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Plan a Community Project

Children for Children offers a number of planned activities and opportunities for Growing Involved, with a focus on providing books and other materials to schools and teachers in under-resourced communities.

CFC also encourages families and youth to Do Your Own Thing, and explore many other things you can do to make a difference in your community. Check out CFC's Kids for Community database to find out about some of the other areas of need. It may give you ideas about where you want to help.

Ways to Plan a Community Service Project

1. Think about your school, neighborhood and community. Are there things you would like to change?

  • Does your school have everything it needs to help its students get a great education and be an asset to your neighborhood?
  • Are the parks and sidewalks clean?
  • Are there children or people who are hungry or in need of clothes, shelter, toys, etc.?
  • Does your school have enough books and other materials? Are there other schools that don't have enough?
  • Is there pollution? Does everyone recycle?

Make a list of the needs you see around you, and choose one that is especially important to you.

2. Brainstorm ways that you could help or solve that problem.

  • Is there anything you can do to help?
  • Would it be possible to organize a collection of essential items, such as food, toys, etc.?
  • Can you come up with an idea for a fundraiser to raise money you can either donate or use to buy the items you'd like to donate?

Once you have a list of ideas, choose one as your project, and clearly state the objective(s) you hope to accomplish with your project.

3. Do a little research. Check Kids for Community again and ask around. Is there already an organization doing what you want to do? If so, you might be able to work with them or contribute to their organization in some way.

4. Create a list of the resources with our Service Planning Worksheet and plan your project budget with our Budgeting Page .

  • How many people does your project require?
  • Do you need money to start your project? How much? How can you raise the money or get a donation?
  • Is space essential to your project? If so, what kind of space?
  • What supplies will it take to accomplish this project? Is there a person or business willing to donate these items?
  • How much time will it take to plan and carry out?
  • Do you need to get permission? From whom?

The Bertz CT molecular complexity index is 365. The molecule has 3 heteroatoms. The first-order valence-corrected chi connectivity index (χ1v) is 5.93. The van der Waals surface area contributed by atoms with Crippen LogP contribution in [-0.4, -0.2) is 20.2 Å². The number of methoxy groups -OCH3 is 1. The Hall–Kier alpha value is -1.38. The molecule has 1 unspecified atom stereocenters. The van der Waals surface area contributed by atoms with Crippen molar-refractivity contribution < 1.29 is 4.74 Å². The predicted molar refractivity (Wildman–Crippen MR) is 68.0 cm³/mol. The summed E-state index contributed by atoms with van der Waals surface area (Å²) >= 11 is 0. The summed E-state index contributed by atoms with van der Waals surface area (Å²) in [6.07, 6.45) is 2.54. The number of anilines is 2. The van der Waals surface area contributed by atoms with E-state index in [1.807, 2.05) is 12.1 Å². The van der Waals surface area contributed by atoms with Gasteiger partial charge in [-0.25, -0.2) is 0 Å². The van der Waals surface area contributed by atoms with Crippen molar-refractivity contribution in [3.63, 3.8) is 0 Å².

5. Once you have a list of essential resources and a project budget, find the people that will make this project happen. Think about the people you know in your family, friends, school and community - can you inspire them with your idea, and do they have the skills necessary to help? What about your local elected officials or businesses? If other young people are helping, make sure they have permission from their parents.

6. Create a Project Task List of everything that must happen to set up for the project. You may want to brainstorm with your team. Two, three or four brains can be better than one, when you're trying to make sure you think of everything. Include ideas about where you might get supplies, money, volunteers and space.

7. Assign jobs to your team (keep in mind everyone's individual skills and interests). Be sure to set deadlines to ensure that everything happens on time!

8. As the project gets closer, check in with your team to make sure everything is happening on schedule.

9. Enjoy the project! And don't forget to thank volunteers for their time.

10. After the project is done, reflect with your team about what went well and what you'd change. Here are some questions to help you evaluate your experience:

  • What did you expect from today's project? Did the day meet your expectations?
  • Can you see the difference you made in your community? What did your project accomplish?
  • Who benefited from your project? Is there a way to measure your success? (How much money was made, how many books donated, number of people/schools receiving materials, etc.)
  • What was the best part of the day for you? Why?
  • Did you have enough people helping? Too many?
  • Is there anything you would do differently if you did this project again?
  • Did anything surprise you? If so, what?
  • Did you learn any skills during this project that you'll be able to use elsewhere?
  • How do you feel about this experience?
  • How can you continue to be involved in helping with this issue?

11. Good ideas:

  • Keep a journal of your experience with your service project
  • Take pictures or make a video of the project
  • In addition to thanking volunteers on the day of the project, send written thank you cards to everyone who helped so they know their efforts were appreciated. If they realize how much of a difference they made, they might be more willing to help with your next project!

Print out these resources to help plan your community project:

  • Service Planning Worksheet
  • Budgeting Page
  • Project Task List


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"I had a birthday where my friends each gave at least $10 for Children for Children. In all, we made $136. I think this is good, because you can give some money to schools that need computers, gym equipment or a library. I've been doing this for four years now. I think that other kids should do this also. My brother Jackson, who is six, sold shells and lemonade on the beach and made over $100 for CFC."

Joe, age 10